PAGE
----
I had mostly been thinking how fun and exciting this would be for our girls - Nell talked very excitedly about cutting the cake and seeing what color frosting was inside for days leading up to the event.  I didn't fully anticipate how exciting the day would feel for me, though!  By about 4:00 in the afternoon, I was going crazy to think that Hannah knew and I didn't!

Finally dinner time arrived, and we headed over to Hannah and Andrew's house.  

Over pizza, salad, and wine, we discussed our predictions and guesses.

Nell made a sudden change from Team Pink to Team Blue... and was so excited about the pink and blue balloons I had bought that she couldn't stand still:

Ree continued to say "girl," whenever asked:

Then we were finally ready to cut the cake!

Nell helped me hold the knife and cut a slice.

There it was ... definitely pink icing!

Hannah gave me the card that had been inside the envelope.

We are all really excited at the prospect of having a gang of girls on our hands come March!

Nathan declared, "Good!  I am pleased!  I don't like change!"

Thank you, Hannah and Andrew, for planning such a fun and celebratory evening with us!  

I can now say that with each of our babies, we've done things slightly differently.  With Nell, we waited until she was born to find out that she was a girl.  With Ree, we found out right at the 20 week ultrasound.  And this time, we let Hannah know first and plan a fun evening for us!  I think each way has been fun and special, but there was something so wonderful about having a whole evening to celebrate this baby; when you're still feeling queasy about half the time at 19 weeks pregnant, sometimes you just need a mid-pregnancy pick-me-up.   This was just perfect!

We are so excited to meet our third daughter in March.

Tuesday, September 6, 2016

First Day of Home Preschool

Despite the fact that I tend to believe in the "better late than early" approach to academics for young children, I have a four-year-old who is dying to "do school" like some of her little friends who are in preschool these days.  So, today was our first day of home preschool!

We started the day off with a brand new book for the occasion:

During the course of the morning, we read several books, made bread, used perler beads, and worked on learning to play the game of Mancala.  She wanted to do more, more, more, and is eager to keep working on her handwriting, and asks me reading-related questions all day long.

I asked Nell a few questions in the days leading up to beginning preschool with her, and enjoyed hearing {and recording} her answers.

Q: What do you think people learn in school?
A: Reading.  Doing flips.  Doing all sorts of things.  Painting toenails yourself.  Learn how to not be naughty.  Learn how to drive a car.  Learn how to take care of plants.  Getting a new wheel for your car if you have a flat wheel.  Learn to crack eggs!

Q: What do you most want to learn in preschool?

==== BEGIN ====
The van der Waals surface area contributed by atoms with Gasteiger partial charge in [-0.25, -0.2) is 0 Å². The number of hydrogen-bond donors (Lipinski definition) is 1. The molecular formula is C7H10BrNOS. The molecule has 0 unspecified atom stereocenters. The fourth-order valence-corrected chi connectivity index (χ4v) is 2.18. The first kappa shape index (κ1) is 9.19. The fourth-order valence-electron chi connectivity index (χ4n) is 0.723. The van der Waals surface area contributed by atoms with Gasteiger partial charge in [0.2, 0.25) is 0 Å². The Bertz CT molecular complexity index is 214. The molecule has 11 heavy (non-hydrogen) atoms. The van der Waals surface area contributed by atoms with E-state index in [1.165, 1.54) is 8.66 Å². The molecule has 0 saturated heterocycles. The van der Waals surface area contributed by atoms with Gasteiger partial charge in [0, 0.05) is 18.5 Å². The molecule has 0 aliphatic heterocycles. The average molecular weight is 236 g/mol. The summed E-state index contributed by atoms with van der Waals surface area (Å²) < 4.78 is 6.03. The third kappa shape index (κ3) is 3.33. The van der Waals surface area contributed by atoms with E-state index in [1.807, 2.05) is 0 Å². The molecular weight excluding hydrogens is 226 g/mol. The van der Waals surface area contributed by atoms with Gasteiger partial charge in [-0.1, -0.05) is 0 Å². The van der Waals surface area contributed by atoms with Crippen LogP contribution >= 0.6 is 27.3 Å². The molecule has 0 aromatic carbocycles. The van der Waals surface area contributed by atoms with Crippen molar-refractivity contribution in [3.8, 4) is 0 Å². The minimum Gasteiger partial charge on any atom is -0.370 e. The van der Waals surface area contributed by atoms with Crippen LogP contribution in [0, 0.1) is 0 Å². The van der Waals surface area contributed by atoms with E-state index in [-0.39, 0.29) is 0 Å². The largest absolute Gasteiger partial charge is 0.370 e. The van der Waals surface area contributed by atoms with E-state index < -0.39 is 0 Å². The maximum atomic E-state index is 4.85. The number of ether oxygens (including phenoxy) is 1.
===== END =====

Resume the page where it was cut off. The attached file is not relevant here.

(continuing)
A: Learning flips.  Doing ballerina things.  Ballet.  I want to go to a ballet dance class like Sadie and Nora do.  I want to learn like the number twenty and eight and forty all sorts of numbers.  Art, like painting leaves like we did today.  Gluing and cutting things.  And read books like about Nancy who lost her memory.  And learn to read by myself.  I don't know how to draw a dump truck; do you think you could teach me that?

Q: What are your favorite things to do?
A: Everything.  I love to go to my swimming lesson.  Play my violin.  Dance.  Play outside.  Read books.   Play!

So many things about our home environment are already things I consider valuable "preschool activities" -- like our morning basket time, the many books we read, the violin practice we do, folk songs and hymns we sing, cooking and baking, outdoor play, art, and small chores about the house.  But this eager girlie wants "preschool," and the usual daily activities are not quite enough to convince her... so I'm off to keep working on my list of new things to do in the coming weeks!

Wednesday, August 24, 2016

a morning at the beach at low tide

This morning was a perfect morning for a beach trip, and we got to enjoy a spectacular low tide.

A little girl on a big beach... magical.

There were hermit crabs and snails in tide pools everywhere.  Ree was fascinated, but I had to save a few snails from her curious probing fingers and thumbs.

Small green and pink pails were quickly filled with treasures, including plenty of water so the little creatures could survive their experience in the hands of a two-year-old and a four-year-old.

Nell made sand castles and surrounded them with carefully selected stones.

Ree did some sand sculpting of her own, totally engrossed -- that little tongue!

My sister-in-law joined us for the morning and the girls couldn't have been more pleased with her company.  They were both particularly fond of scattering sand all over her towel and clambering into her lap uninvited!

It was a good morning, complete with lunch on the beach while some sea gulls circled us menacingly.

And oh, the treasures that made their way home with us in those pink and green pails.  Shells, a few sea gull feathers, and many, many rocks.  Nell is very fond of rocks.

As we arrived home and she walked inside with rocks in hand, I commented, "You love rocks so much; maybe you'll be a geologist when you grow up!"  Her face fell, her lower lip quivered, and she replied, "No!  I'm going to be a princess!"

And on that note, this worn out beach bum transferred to her crib without a peep...

...And the future princess settled down to "just read books" and immediately dropped off to sleep.

Tuesday, July 26, 2016

Nellisms, vol. 7

Oh man, some of these quotes are from a while ago.  Like maybe a year ago.  I jotted them down in notes on my iPhone and they've lain there neglected for too long!

Photos have similarly been neglected on my hard drive for a couple of months now.  It was a cool day in late spring, and Nell was wearing a dress my mother made for me when I was her age.  Naturally, I pulled out the camera -- in spite of the fact that she had just spilled water down the front of it, as you can see in some of the pictures!

Here are a few gems from a year ago, when we were traveling by plane to California and I attempted to buy good behavior through the bribe of Trader Joe's lollipops: